For the past five years, I’ve pulled a nasty trick on students taking my college Exercise Prescription course. I’d explain that the assessment for the course included a couple assignments and practicals and a final examination accounted for the other 50% of their final grade. Over the past few years, I’d noted some complacency and those with high internal assessment seemed to coast into the final exam knowing that they didn’t need a great exam result to get their 50% passing grade. Scraping through with a 50% pass wasn’t really doing my course justice and I wasn’t confident that they had really mastered my ject area. So, I’d announce – this year they would need to get at least 65% overall in the course to obtain a pass – and I hope they understood my reasoning. I could see that I now had most student’s attention and that they were looking a little uncomfortable and concerned – but of course, being the first class, no one really knew me well enough to ask, challenge or complain.
Quickly switching topics, I’d then tell them about my recent sabbatical experience walking through the University of Denver campus. One day I noticed a booth in the student centre offering monetary incentives for losing weight. Always up for a challenge (and free money), I slipped into the booth, entered a few details on the screen and stood on a scale which weighed me and somehow gauged my height. The bad news – my body mass index (BMI) was calculated to be 27.8 kg/m 2 which placed me in the overweight category and told me I needed to lose weight for the sake of my health. Whoah – what? Hang on a minute there! Look at me, I’d ask the class. I know I’m not a thin, lean machine – but I couldn’t possibly be overweight – could I?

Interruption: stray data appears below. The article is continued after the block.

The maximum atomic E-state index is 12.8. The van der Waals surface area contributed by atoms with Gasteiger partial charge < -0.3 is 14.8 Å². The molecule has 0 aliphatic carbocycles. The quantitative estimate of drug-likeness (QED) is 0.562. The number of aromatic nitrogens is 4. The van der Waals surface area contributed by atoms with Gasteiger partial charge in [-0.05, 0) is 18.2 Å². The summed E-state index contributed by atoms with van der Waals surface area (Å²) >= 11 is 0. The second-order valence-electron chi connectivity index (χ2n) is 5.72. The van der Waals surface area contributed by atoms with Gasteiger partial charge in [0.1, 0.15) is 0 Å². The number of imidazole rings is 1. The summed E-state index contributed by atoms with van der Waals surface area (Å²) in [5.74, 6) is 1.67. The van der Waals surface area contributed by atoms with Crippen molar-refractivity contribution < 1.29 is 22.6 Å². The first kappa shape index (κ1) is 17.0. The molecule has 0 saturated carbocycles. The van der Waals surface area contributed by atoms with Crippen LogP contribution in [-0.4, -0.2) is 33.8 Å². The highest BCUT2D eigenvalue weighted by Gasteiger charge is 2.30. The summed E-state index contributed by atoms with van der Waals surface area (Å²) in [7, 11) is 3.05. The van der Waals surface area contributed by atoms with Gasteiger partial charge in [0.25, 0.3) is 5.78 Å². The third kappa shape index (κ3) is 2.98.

When I got home that night I recalculated my BMI – same number – about 27.8 kg/m2 . I checked my rating with the New Zealand Heart Foundation web site – same result and similar advice – I was assessed as being at risk of suffering from obesity-related health problems. This was starting to stress me out, and I was pretty sure I’d checked my BMI before and it had never been a problem.
So I did some further research and found that back in 1998 a panel from the National Heart Lung and Blood Institute (Report here) had decided that an ‘overweight’ threshold of 27.3 kg/m2 for women and 27.8 kg/m2 for men was too liberal for their liking. So they made a slight adjustment and slid that scale to the left so that the threshold for overweight was now 25 kg/m2 . Their decision was based on epidemiological data that showed increases in mortality with BMIs above 25 – `but they did note that increases in mortality were modest until a BMI of 30 was reached. We will certainly trouble that link between weight and health in future blogs. A 10th man would look at the BMI thresholds of 25, 30, 35 and 40 and think – Hmm that seems a little bit too even and convenient. But here’s the kicker – shifting that threshold meant that roughly 29 million citizens (Washington Post Article here) of the USA went to bed on June
3rd 1998 at a normal healthy weight feeling pretty good about themselves, and woke up the next morning overweight, at risk of obesity-related disorders and probably feeling pretty lousy about being stigmatised. Of course many of those people are in great shape, healthy and have no more risk than the next person, and of course now they’ve also been labeled!
So I’d ask the students – does it seem fair that a group would make the decision to shift the bar (and likely help pad their overweight hysteria statistics – that’s another story we will get to) and negatively affect so many peoples’ lives? By now some of them were realising that the grades and BMI stories were related and I’d explain that there was no defensible logic to me arbitrarily raising the passing grade for my course and it was a hoax.
I realise that this was pretty corny but they understood the context and it helped set the scene for the course where we would critique some of the thinking around testing and measurement because we do this sort of thing to people all of the time.